photo: rose Heritage
David Austin‘s ‘Heritage’ rose. Austin, Texas. 2003-10-26.

October 26th, 2003
Rose ‘Heritage’

In The Rose Bible, Rayford Clayton Reddell names the English Rose ‘Heritage’ in his list of fifty immortal roses. Delicately colored and intensely scented, the cupped flowers have all the charm of old-fashioned roses. Reddell says that ‘Heritage’ is “reasonably disease-resistant”. However, it is the only rose bush in my garden that has repeated problems with black spot.

The only other complaint I have about ‘Heritage’ is that each flower loses its petal very quicky, before they fade or brown, when they are still glossy and fresh.

However, it is a very beautiful rose and one of the most strongly scented roses I have.

photo: rose Heritage

Swallowtail caterpillar
2005-04-14. Swallowtail caterpillars on bronze fennel.

October 24th, 2003
Foeniculum vulgare (fennel)

Dateline: 2003-10-24

Planted some smokey bronze fennel from Renee’s Garden (500mg for $2.49) in the vegetable garden, which I use for starting seeds over the winter because it is the sunniest and warmest part of the garden by January, after all the leaves have fallen.

Notes from the seed packet.

“Striking bronze fennel has 4 to 5 plumes of filigreed coppery leaves and lacy golden flower umbels that ripen mellow anise-flavored seeds.
“These plants are stunning additions to flower or herb beds and are major nectar hosts for many butterfly species. Season seafood, salads or cooked vegetables with sprigs of the feathery copper-bronze leaves. Tea made from the aromatic leaves or sweet seeds soothes upset stomachs and calms the nerves.”

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I’ve been dividing bulbs the last few weeks, work that is a satisfying as digging up a pot of gold.

October 3rd, 2003
Divide and Multiply

The yard was already 40 years old when I move here and filled with an established lawn, a dozen large cedar elms and many overgrown shrubs. Since there was no immediate need to do anything with it, I simply watched it over a couple of years, learning the names of the plants and thinking about what could be added and where.

In the spring, the ‘Ice Follies’ daffodils and summer snowflakes bloomed. In the early summer, a pale yellow iris. In the worst of summer, white rainlilies bloomed five days after any thunderstorm. And then in the fall, oxblood lilies and red spider lilies appeared overnight. So my first interest was in bulbs. Scott Ogden’. Garden Bulbs for the South was my bible.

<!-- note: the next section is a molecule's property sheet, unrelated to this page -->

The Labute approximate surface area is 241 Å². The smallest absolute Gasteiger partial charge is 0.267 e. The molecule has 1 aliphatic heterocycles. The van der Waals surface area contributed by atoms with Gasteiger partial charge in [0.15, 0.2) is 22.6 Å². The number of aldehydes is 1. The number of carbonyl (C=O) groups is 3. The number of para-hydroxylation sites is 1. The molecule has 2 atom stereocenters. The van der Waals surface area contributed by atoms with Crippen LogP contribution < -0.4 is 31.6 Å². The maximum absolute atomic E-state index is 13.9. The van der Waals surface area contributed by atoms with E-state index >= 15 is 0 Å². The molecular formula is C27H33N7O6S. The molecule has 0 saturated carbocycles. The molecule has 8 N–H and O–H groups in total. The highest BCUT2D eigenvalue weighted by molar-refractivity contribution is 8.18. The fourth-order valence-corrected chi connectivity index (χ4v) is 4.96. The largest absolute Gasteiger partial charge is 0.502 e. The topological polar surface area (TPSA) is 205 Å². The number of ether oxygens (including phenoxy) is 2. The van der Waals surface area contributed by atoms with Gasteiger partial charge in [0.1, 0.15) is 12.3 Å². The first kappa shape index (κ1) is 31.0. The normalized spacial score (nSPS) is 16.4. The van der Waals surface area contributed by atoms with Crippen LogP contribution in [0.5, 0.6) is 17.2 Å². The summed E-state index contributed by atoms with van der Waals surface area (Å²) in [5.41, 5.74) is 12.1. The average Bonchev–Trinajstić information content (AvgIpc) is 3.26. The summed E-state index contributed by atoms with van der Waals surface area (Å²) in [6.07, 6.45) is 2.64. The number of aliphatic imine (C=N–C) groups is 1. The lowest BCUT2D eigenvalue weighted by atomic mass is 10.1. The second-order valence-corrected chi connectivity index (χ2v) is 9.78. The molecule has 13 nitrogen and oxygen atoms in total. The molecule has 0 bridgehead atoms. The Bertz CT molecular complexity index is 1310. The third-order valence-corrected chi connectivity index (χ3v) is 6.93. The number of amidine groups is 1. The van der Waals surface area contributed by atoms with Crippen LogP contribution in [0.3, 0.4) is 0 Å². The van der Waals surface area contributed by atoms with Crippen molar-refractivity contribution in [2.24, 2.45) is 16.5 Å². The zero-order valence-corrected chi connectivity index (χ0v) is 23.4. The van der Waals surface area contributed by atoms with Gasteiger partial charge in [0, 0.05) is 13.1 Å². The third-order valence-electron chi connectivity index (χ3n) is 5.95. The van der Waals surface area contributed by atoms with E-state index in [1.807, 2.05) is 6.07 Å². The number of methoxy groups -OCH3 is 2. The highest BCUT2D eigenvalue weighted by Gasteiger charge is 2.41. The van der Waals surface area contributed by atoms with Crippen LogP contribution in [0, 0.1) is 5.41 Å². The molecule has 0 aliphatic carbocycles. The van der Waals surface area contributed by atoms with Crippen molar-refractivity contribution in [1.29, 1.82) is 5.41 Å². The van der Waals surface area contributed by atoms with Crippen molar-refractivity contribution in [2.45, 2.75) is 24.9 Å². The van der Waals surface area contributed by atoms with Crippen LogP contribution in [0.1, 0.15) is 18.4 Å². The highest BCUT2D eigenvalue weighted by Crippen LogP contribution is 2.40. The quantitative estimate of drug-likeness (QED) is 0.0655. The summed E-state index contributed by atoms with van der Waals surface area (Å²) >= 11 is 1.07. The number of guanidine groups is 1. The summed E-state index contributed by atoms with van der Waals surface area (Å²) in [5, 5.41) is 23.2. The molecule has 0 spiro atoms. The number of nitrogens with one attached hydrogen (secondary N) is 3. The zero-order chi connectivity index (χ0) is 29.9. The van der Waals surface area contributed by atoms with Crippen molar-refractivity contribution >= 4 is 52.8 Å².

After ten years I’m finding that I can’t put my spade to earth without uncovering, and sometimes slicing into, some bulbs. Grape hyacinths, Spanish bluebells, and various alliums produce offsets by the hundreds. They compensate for the tulips, certain daffodils, and true lilies that can’t stand the heat and mucky soils of central Texas.

So I’ve been dividing bulbs the last few weeks, work that is a satisfying as digging up a pot of gold. Like coins in a magic purse, the more I divide the more I have.

The advice I’ve read elsewhere says to divide Lycoris radiata in the spring, after their leaves die down and cautions that they probably won’t bloom the following fall. I find, however, that the best time to divide them is right after they bloom. Their roots are small and the ground is soft, so it’s easy to dig them up without damaging the bulbs, especially since you can see where they are. I soak them in a pail of water and with a little seaweed mix for a few hours. Dividing them in the fall allows them to do all of their growth in a new spot, amended with compost and bulb food and bloom better the following year than those left growing crowded all season.

Ditto Rhodophiala bifida. Whereas Lycoris radiata stops blooming when it gets overcrowded, Rhodophiala bifida doesn’t seem to mind. I divide mine because I can’t get enough of them. Although oxblood lilies bloom tolerably well when left to on their own, they perform outstandingly with a little loving care.

The pink rainlilies are the same. I had been afraid to disturb them. But after digging up one bunch, I discovered that although they continued to bloom like champs, they were really overcrowded. So I’ve dug them all up and now have three times as many as I did at the beginning of summer.